We have endorsed Educating for Democracy Act, csponsored by Congresswoman DeLauro and Congressman Cole, which would significantly increase investments in civics education. We want to harness the current societal momentum and channel that energy toward policies that assure all girls — all children — have access to strong civics education, and we want to be included in policy discussions that inform legislation. We look forward to working with members of Congress and the CivXNow coalition to pass this legislation in the next Congress.

Q: Why is this so important right now?

Batty: Now more than ever, it is critical that we have informed leadership who understand the workings of government and who can make the world a better, safer place. During this current health crisis, many global leaders who have been effective in addressing the pandemic have been women. Looking ahead, Girl Scouts will continue to offer programming that builds the transformational female leaders of today and the future.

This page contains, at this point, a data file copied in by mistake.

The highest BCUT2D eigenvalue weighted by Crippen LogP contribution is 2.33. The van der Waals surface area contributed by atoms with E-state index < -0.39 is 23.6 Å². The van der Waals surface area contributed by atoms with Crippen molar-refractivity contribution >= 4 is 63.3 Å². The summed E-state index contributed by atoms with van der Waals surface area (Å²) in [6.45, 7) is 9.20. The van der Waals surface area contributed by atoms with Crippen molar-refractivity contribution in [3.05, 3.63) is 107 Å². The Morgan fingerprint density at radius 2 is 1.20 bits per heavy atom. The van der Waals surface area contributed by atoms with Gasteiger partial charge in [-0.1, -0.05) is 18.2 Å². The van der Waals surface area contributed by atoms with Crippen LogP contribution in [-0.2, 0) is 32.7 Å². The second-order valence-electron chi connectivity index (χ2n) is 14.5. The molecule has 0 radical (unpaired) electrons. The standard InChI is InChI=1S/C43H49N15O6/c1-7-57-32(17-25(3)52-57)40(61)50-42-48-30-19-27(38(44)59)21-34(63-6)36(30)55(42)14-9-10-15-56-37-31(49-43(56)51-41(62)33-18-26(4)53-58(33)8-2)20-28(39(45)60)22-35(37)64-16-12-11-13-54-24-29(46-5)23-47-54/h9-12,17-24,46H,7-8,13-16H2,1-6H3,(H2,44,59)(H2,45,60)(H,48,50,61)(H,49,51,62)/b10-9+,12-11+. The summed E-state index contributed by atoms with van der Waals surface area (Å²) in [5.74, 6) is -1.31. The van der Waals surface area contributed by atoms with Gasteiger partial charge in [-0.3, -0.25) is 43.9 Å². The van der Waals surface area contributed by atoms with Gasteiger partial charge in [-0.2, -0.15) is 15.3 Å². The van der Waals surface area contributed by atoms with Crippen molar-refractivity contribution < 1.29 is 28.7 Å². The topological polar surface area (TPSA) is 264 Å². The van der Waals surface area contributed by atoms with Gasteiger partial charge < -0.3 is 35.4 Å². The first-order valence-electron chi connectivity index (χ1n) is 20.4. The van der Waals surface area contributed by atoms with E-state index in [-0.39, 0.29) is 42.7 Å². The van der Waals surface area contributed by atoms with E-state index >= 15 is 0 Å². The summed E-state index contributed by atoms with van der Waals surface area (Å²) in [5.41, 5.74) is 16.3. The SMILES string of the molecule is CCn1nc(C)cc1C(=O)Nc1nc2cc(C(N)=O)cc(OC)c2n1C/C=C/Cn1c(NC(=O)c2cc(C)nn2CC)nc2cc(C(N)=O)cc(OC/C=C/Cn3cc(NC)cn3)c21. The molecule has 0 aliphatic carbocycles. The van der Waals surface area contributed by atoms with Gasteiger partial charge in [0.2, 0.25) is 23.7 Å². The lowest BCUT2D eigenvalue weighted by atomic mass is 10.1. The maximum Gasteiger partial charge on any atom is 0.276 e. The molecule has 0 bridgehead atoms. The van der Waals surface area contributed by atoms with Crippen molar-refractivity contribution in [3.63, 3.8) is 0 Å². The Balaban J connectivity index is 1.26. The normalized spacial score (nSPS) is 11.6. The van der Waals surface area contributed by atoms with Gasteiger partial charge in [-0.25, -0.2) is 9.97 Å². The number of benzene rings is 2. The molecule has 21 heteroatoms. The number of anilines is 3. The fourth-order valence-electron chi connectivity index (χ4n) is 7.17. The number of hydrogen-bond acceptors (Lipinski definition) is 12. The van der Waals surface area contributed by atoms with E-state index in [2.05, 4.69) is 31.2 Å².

Q: Why did Girl Scouts join the CivXNow Coalition?

Batty: Our Girl Scout Movement understands the value of civic education and engagement. In the past twelve months, Girl Scout alums were more likely than non-alums to have worked with others to address an issue facing their community, advocate for a cause on social media, and haven written to, called, or visited an elected official to express their views.

GSUSA supports efforts that will generate greater commitment to, and investment in, civic education, through federal funding, state commitments, and private investments. We look forward to working with CivXNow Coalition to achieve these goals!

Q: Why was Girl Scouts interested in serving on the CivXNow Advisory Council, and what perspective do you feel the organization brings to the leadership of the CivXNow movement?